You’d think I’d appreciate the winter, when my inability to get out and about keeps me from braving the terrible road conditions—but the truth is I feel worse in winter when Bear has to go out, when I should be telling her to stay home and let me run errands and shopping trips in the bad weather. That’s what a husband is supposed to do—it’s what I used to do, when I was fit enough. It’s hard to be a hero when you’re old and sick. I hate not being a hero.

One bright spot in all this is that our daughter is warm and safe in sunny California, and well on her way to making me a grampaw sometime this summer. Here’s a picture of her work in progress:


Stormy Weather

Bear & Bozo

We were so suave, so debonair, so silly….

We were so young, back then. Aww.

Anyway, A lot of rain last week, so all my improvs (Jessy and I are considering a change–from ‘Improvs’ –which I’m sick to death of– to “Piano Arguments” which, Jessy informs me, is what ‘piano arrangements’ appears as, to the dyslexic.)

Again, so all my recent Piano Arguments have ‘storm’ in the title, except for ‘Deep Thoughts’ (which, I know, is Jack Handy’s bailiwick–but it’s just the one piece, and it really wants to be called ‘Deep Thoughts’). Nevertheless, it does contain the word Deep–and like the Brit Pop Singer, Adele’s “Rolling In The Deep”–it suggests the briny deep. And everyone knows that a storm in lower Manhattan may be very destructive, but it beats the hell out of being caught in the middle of the Long Island Sound during the same storm….

With a little boogie in it...

With a little boogie in it…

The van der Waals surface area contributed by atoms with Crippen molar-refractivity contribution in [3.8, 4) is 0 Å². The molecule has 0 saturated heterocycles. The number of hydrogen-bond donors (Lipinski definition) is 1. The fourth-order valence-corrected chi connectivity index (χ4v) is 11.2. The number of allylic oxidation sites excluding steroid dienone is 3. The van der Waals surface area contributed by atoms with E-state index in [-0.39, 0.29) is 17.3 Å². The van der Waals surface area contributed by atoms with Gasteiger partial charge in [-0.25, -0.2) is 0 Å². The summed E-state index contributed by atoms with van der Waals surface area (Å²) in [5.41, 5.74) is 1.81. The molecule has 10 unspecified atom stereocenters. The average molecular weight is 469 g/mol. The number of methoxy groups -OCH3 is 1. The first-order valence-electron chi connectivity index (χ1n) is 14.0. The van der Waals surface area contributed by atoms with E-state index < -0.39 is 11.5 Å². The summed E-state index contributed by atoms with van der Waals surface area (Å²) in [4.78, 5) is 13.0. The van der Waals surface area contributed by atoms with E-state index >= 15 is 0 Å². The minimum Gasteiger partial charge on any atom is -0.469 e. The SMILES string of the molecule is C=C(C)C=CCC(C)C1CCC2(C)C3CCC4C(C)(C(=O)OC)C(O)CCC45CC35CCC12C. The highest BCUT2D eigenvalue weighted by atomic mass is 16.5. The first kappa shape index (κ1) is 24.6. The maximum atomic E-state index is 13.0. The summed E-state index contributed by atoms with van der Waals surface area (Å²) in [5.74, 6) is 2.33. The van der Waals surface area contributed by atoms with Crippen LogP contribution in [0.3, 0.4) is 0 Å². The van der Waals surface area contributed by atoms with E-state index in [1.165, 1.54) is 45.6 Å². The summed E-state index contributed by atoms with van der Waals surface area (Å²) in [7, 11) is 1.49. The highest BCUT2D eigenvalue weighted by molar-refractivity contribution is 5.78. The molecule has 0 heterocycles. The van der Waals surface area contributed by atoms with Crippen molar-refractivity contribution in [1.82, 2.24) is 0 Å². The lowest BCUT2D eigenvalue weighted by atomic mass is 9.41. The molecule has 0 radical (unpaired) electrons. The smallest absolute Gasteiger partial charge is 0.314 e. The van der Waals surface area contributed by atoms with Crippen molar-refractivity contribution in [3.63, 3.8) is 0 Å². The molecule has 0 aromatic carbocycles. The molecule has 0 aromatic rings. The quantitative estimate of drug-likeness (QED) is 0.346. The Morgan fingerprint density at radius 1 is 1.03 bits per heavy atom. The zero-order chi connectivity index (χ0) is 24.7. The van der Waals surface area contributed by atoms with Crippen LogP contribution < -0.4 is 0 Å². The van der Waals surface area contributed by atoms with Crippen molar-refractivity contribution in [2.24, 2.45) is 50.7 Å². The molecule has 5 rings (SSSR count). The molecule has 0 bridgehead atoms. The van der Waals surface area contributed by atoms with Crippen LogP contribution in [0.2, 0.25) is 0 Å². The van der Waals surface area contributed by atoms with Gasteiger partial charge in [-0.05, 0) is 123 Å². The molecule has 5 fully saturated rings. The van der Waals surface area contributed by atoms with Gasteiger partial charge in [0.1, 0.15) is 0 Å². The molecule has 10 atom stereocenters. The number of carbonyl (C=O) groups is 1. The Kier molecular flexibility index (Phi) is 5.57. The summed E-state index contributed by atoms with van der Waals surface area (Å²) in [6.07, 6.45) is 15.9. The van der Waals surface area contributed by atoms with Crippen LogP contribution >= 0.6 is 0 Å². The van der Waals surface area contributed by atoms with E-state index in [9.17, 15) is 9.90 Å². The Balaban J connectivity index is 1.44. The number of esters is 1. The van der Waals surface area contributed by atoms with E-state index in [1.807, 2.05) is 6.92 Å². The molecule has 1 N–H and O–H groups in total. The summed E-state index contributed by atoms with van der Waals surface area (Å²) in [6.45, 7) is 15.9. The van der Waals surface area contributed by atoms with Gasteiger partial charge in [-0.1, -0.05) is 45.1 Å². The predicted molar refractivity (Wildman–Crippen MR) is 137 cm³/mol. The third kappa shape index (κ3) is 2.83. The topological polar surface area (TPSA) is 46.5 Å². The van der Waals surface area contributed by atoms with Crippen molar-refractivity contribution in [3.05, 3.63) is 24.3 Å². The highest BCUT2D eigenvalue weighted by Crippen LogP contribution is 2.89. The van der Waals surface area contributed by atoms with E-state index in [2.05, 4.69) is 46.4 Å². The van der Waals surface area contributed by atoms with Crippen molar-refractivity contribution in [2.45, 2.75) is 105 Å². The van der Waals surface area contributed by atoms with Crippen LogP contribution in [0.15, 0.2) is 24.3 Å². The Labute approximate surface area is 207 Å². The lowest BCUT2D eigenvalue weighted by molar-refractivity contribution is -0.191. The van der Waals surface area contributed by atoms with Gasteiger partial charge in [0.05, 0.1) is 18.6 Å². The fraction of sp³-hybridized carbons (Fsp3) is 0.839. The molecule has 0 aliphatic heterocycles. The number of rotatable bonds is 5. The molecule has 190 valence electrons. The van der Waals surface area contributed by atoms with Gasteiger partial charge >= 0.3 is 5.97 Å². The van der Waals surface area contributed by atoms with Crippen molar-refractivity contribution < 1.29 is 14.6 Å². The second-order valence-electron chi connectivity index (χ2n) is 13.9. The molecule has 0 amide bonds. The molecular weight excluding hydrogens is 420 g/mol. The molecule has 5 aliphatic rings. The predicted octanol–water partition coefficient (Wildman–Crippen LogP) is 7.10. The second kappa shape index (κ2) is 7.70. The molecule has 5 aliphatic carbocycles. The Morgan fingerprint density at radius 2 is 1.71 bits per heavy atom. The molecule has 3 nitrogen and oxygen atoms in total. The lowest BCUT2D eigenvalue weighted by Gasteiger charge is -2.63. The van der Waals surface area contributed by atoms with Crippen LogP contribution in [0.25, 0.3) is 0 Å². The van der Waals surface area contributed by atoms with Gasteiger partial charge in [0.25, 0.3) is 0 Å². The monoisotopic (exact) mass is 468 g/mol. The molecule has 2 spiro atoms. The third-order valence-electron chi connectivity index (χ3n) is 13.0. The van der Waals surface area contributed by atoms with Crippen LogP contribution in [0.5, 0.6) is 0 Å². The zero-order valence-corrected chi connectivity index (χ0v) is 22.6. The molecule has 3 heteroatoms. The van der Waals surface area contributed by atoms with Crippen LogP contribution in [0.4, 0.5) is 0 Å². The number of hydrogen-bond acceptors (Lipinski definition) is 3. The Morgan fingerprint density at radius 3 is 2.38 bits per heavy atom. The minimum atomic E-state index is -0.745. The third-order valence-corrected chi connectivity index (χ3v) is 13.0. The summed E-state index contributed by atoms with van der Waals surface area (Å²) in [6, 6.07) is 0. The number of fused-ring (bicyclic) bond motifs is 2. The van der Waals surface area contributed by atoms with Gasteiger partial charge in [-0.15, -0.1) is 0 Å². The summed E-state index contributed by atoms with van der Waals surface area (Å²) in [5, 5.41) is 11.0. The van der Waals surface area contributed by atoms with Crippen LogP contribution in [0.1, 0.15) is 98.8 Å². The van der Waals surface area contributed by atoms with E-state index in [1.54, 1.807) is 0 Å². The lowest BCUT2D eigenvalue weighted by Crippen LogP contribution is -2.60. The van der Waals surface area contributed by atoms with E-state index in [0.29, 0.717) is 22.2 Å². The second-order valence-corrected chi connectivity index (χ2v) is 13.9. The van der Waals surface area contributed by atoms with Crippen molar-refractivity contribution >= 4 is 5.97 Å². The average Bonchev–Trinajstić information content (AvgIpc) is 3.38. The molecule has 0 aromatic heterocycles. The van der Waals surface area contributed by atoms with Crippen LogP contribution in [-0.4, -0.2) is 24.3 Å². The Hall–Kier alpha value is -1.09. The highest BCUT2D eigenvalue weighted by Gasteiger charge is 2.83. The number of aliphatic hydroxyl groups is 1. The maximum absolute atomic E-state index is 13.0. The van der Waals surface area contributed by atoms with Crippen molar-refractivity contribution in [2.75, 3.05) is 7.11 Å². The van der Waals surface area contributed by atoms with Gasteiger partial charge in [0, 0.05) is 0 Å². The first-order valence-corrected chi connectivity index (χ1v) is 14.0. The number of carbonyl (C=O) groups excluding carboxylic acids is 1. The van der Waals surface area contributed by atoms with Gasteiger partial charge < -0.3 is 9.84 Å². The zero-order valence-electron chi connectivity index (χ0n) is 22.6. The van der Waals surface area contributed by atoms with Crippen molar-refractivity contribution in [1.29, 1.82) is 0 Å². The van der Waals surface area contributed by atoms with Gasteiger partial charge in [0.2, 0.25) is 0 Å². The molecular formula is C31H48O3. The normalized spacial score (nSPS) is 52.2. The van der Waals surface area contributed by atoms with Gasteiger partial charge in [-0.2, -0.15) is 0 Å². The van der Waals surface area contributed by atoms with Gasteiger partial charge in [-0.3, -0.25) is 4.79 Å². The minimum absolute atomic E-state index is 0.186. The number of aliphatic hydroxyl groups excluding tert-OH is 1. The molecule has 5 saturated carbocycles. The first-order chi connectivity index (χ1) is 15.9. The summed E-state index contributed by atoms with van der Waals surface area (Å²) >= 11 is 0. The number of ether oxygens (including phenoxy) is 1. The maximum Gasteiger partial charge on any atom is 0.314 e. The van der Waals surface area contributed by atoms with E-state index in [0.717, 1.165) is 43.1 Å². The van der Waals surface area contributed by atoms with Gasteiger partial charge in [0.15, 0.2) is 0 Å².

With a little ray of sunshine in it

With a little ray of sunshine in it

With a huff (small Italian car)...

With a huff (small Italian car)…


with deepest regrets

with deepest regrets

So, hoping for a dry spell–weather-wise, that is–and looking forward to next time…


Thoughts on Blizzards


Blizzard! Fine with me. Sorry about anyone getting blackouts or road-stranded, but I’m a well-seasoned stayer-inner and I have no plans or meetings that can’t be delayed until better weather. One cannot fully appreciate ones home without some outside conditions one would hate to be stuck in. Snow and high wind may be deadly, but they’re very pretty from behind a cozy window. This is the essence of human existence—a dry cave, a roaring fire, both warding off the cold and dark. In our case, it’s insulation and an oil-burning furnace, but it’s all the same thing—Mother Nature is a bitch out in the open—but she’s merely scenic from behind the warmth and shelter of a human dwelling.

Our larder is stocked, our tub is full of water, we’re as ready as we can be for a black-out, or a forced migration. The wind has battered we New Yorkers twice already this season—we’ve been ‘pre-disastered’, as John Irving’s “Garp” would put it. Better still, we’re not only in good stead, probability-wise—we also have a lot of very recent maintenance on the utility circuits to help us through a rough time. Mother Nature can still kick our ass, but she’ll have to use some elbow grease!